What is Spyware/Malware?
Spyware and malware are types of malicious computer software that install themselves without your knowledge or consent.
Some varieties capture personal and private data about you from your computer—in some cases, even trying to take control of it. Others exist only to show you a huge number of ads. Any information that passes through your computer could be vulnerable such as passwords, credit card numbers, or your social security number.
Spyware usually tries to keep itself hidden, making it difficult to get rid of. It's also alarmingly easy to download. Often, it will attach itself to some other piece of software (BestFreeBeachScreenSavers.exe) and install alongside it.
Common symptoms of a Spyware/Malware infection
- A decrease in the computer’s overall speed and functionality
- Programs running slowly, freezing, or crashing
- Lots of annoying pop-up advertisements
- Unwanted redirects of your web browser
- Additional toolbars you did not purposefully install
- Strange icons/programs on your desktop
But I have a Mac. I'm safe, right?
With any platform's rise in popularity, come more attacks. Spyware and malware for Mac are starting to appear; and, while they are not particularly difficult to remove, this may change. The next malware to affect Macs will likely be more advanced, dangerous, and problematic. For the most part, malware on Macs is more inconvenient than anything else.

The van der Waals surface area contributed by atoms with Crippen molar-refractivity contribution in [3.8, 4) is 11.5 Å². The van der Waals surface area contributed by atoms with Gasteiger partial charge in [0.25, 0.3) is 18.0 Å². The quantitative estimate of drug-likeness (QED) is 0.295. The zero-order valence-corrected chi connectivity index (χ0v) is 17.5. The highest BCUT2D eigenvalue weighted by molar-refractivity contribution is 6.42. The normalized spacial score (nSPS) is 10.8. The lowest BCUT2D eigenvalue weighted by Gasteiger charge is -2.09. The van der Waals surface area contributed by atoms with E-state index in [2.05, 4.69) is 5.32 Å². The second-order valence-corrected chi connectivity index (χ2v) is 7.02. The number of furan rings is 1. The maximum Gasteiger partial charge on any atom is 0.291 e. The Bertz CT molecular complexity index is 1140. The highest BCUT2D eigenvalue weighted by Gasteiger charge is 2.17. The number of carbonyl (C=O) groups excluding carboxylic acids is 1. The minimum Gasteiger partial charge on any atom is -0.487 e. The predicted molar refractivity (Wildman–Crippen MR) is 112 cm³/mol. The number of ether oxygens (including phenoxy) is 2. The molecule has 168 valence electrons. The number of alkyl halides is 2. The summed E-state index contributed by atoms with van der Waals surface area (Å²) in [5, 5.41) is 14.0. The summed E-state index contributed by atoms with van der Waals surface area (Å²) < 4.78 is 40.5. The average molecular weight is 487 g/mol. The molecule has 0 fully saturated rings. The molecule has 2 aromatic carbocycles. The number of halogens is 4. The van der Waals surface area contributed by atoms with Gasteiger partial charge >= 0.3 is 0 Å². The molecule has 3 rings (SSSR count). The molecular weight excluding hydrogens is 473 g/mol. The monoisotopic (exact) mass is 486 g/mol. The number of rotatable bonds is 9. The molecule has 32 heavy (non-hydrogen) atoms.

Great. I have spyware. How do I get rid of it?!
There are a number of excellent (and free!) pieces of software to do this, we recommend MalwareBytes.
How can I prevent this from happening again?
Now that you've got the spyware removed, the most important thing is to not get it again!
- Be thoughtful and careful about downloading files from the Internet.
- While tempting, pirating software is not only illegal, but it’s also one of the easiest and most effective ways of getting a terrible case of spyware.
- As with most other situations, if it sounds too good to be true—it probably is. Don't be fooled!
- Ignore pop-ups and close them immediately. If a nondescript window pops up and tells you your computer is infected with 481 viruses, and it can clean them for only $39.99....it's lying.
- Many pop-ups also appear to be genuine Windows notifications. Read them carefully and you'll find clues as to their authenticity, like misspellings, or slightly incorrect language use.
- Install updates. Updates have a bad habit of interrupting us when we're busy, asking us to update—but they're important and will help protect your computer.
- Avoid Internet Explorer. While it's much better than it used to be, it’s still far less secure than other available browsers. Firefox, Chrome, and Safari are safe and secure browsers with built-in, pop-up blockers, and most have extensive plugin architectures to customize the browser as you like.
- Run your spyware scanner of choice regularly, just to be safe. And keep it updated.